Experts Weigh In on Supreme Court Carbon Tax Ruling
The matter of carbon taxes and whether Ottawa retained ultimate authority to impose them on recalcitrant provinces under the auspices of fighting climate change finally had its day in Canada’s highest court, and the Greenhouse Gas Pollution Pricing Act was deemed constitutionally sound.
Proponents of the federal policy lauded the 6–3 split decision, but University of Saskatchewan professor Dwight Newman, the Canada research chair in indigenous rights in constitutional and international law, says it could have profound effects on the Federation.
“I think that the majority has actually changed parts of the Peace, Order, and Good Government national concern test. They ended up saying there can be a double aspect in matters that are under the national concern test,” he told The Epoch Times.
Newman suspects that the very design of the carbon pricing act to exempt provinces with their own schemes was an admission that the provinces were “constitutionally capable” in regulating carbon dioxide emissions.
“There was a lot of case law that hadn’t suggested otherwise, before this,” he said. “So putting that more simply, the case law used to say that if the federal government had authority on the national concern test, the provinces couldn’t really be part of the same subject matter. And now the court is saying that that has changed.”
Dissenting justices Malcolm Rowe and Russell Brown argued that the Liberal carbon tax law as written opens the door to greater incursions by Ottawa into provincial affairs, with Brown saying the law “is bound to lead to serious tensions in the Federation.”
The federal carbon levy came into effect on April 1, 2019, beginning at $20 per tonne of CO2 emissions and imposed on provinces that either didn’t have their own greenhouse gas pricing schemes or had one that didn’t completely meet Ottawa’s requirements, namely New Brunswick, Manitoba, Saskatchewan, and Ontario.
While the latter two provinces lost constitutional challenges of the tax in their respective appeals courts, Alberta won its challenge in February 2020, setting the stage for the Supreme Court of Canada’s decision on March 25.
Long-time critic of “anything goes” climate policy Ross McKitrick, professor of economics at the University of Guelph and a senior fellow at the Fraser Institute, says that for opponents of the tax, politics is the only way out of an already politicized situation.
“It’s unfortunate the provinces allowed the federal government to enter numerous overly alarmist claims about climate change being an ‘existential threat’ into the evidentiary record without challenge. They could have rebutted these simply by referring to past [Intergovernmental Panel on Climate Change] reports,” he said.
“But I doubt they put any effort into understanding the scientific or economic complexities, so they weren’t equipped to make their own case very effectively. The end result is that if people don’t want to pay a carbon tax, there won’t be any help from the courts. They’ll have to vote against it.”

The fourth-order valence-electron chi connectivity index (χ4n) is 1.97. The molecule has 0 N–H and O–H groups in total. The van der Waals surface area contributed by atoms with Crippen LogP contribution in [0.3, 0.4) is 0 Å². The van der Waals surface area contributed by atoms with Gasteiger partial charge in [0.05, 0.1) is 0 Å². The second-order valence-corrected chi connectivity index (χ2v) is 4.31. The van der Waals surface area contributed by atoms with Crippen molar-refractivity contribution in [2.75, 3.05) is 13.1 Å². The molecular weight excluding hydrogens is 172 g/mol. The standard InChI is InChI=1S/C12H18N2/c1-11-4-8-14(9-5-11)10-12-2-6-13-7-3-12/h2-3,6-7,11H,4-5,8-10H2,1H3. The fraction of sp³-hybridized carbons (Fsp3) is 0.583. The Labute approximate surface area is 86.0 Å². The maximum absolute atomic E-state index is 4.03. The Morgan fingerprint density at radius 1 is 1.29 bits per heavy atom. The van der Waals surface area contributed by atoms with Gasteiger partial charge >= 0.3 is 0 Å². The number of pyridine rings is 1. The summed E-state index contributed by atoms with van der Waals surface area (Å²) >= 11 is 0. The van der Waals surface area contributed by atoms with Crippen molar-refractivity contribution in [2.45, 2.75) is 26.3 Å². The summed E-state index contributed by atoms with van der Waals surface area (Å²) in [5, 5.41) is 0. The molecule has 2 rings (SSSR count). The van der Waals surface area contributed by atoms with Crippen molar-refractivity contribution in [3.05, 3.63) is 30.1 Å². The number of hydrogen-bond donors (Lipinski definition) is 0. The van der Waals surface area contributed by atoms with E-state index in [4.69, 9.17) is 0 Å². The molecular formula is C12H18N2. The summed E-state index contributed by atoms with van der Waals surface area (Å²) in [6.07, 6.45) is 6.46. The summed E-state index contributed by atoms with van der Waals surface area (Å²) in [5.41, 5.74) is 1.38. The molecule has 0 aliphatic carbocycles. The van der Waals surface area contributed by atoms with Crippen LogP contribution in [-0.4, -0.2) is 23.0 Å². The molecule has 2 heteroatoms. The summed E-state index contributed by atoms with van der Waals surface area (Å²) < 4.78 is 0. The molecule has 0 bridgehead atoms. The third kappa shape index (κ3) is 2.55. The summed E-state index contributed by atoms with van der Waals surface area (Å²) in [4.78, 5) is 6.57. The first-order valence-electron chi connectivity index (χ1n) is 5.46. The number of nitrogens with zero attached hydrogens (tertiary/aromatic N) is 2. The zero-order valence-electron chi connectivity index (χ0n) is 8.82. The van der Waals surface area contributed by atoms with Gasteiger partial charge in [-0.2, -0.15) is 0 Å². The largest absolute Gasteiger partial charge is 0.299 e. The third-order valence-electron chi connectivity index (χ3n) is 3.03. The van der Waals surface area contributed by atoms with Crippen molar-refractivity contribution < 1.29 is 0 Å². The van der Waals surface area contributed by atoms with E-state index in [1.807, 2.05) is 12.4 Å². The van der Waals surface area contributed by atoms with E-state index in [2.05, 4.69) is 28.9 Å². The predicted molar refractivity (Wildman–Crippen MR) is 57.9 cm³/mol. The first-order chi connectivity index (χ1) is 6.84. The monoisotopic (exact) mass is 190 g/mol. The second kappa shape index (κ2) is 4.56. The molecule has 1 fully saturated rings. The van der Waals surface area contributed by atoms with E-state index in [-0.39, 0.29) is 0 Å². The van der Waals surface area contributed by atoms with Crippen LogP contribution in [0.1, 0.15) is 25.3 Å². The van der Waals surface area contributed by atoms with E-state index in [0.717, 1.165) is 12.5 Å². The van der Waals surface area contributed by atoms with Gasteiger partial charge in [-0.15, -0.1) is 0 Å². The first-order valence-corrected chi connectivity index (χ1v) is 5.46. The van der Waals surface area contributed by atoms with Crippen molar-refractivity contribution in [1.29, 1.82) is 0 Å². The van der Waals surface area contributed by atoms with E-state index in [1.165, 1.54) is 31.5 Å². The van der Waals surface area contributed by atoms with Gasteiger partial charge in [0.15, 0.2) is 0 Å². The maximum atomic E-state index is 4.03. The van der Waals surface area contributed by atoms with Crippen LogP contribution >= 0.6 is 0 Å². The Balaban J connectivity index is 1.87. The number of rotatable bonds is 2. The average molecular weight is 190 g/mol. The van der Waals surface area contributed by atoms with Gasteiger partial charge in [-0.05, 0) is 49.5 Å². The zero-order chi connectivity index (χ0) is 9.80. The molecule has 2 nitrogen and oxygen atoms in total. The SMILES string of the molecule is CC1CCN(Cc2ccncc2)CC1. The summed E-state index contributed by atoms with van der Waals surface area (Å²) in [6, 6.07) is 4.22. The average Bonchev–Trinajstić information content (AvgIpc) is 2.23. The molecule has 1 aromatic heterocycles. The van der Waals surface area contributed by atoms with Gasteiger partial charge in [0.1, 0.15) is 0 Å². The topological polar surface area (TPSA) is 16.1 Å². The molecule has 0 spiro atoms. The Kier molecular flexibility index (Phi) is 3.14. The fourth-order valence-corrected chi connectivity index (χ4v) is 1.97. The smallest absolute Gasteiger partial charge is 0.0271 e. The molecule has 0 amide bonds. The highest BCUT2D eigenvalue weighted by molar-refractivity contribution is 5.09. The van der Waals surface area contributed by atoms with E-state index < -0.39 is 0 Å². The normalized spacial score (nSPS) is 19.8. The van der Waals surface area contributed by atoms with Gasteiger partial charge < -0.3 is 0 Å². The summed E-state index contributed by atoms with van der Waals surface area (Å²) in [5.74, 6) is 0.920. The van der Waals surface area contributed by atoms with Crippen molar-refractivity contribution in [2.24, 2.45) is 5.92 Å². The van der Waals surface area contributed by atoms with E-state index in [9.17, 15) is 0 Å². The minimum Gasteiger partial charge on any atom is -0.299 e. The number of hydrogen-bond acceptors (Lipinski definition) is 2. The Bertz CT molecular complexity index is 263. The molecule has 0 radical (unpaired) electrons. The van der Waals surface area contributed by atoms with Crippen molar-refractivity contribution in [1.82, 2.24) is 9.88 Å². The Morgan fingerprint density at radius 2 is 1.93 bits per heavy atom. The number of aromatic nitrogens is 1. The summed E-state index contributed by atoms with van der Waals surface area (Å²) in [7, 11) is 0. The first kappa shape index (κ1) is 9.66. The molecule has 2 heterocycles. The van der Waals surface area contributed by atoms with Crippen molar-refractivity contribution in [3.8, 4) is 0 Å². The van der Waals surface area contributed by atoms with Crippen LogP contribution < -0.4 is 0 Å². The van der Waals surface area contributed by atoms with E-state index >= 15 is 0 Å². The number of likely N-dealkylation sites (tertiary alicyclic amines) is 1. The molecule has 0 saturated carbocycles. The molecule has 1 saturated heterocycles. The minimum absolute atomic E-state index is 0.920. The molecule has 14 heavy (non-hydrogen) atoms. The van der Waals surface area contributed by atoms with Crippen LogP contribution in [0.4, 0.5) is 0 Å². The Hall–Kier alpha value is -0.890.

McKitricks’s most recent analysis of the Liberal government’s plan to increase the federal carbon tax to $170 per tonne by 2030 indicates that raising the carbon tax would not reduce Canada’s emissions to pre-2005 levels and would fail to meet the Paris Accord commitments—the tax’s raison d’etre.
According to a recent report he co-authored titled “Estimated Impacts of a $170 Carbon Tax in Canada,” even this 467 percent increase from $30/tonne would not cut enough emissions, would kill 184,000 jobs, and would diminish Canada’s gross domestic product by 1.8 percent, or around $1,540 in current dollars per employed person.
University of Victoria economics professor G. Cornelis van Kooten, the Canada research chair in environmental studies and climate, was a proponent of carbon taxes and even signed a letter with fellow academics in 2007 urging the B.C. government to implement the scheme.
“But I’m not very happy with what B.C. has done. They’re taxing like crazy and they’re regulating like crazy,” he said in an interview.
A 2020 Canadian Energy Research Institute report on the effectiveness of B.C.’s carbon tax—implemented in 2008 and set to rise from $40 to $45 per tonne on April 1, 2021—found that the tax didn’t reduce emissions and “failed to achieve its goal.”
“I just see the carbon tax as a money grab that appeases the environmentalists … but doesn’t take account for the leakage,” said van Kooten of the inherent problem with carbon tax rebates, which he says acts at cross purposes in containing or mitigating energy use.
“So if we pay, say $100 carbon tax, we reduce our CO2 emissions. But at the same time, my daughter is getting let’s say a $100 [rebate], giving her money to spend that she would not otherwise spend, and some of that spending will be on activities like driving their car, which emits CO2 into the atmosphere,” he said.
“My view is you cannot simply have a tax based on increases in CO2 … which also benefits vegetation and reduces food insecurity,” van Kooten adds.
“It needs to be tied to damages, and damages are a direct function of global temperatures. Thus, if the temperature rises, the tax should rise; if temperature falls, the tax should fall. You cannot simply base a tax on the social cost of carbon.”
The history of how carbon dioxide ended up as “pollutant” in Canadian environmental law dates back to 2005, when then-environment minister Stephane Dion implemented the federal government’s UN’s 1992 framework on climate change, and had carbon dioxide declared a “toxic substance” by cabinet directive.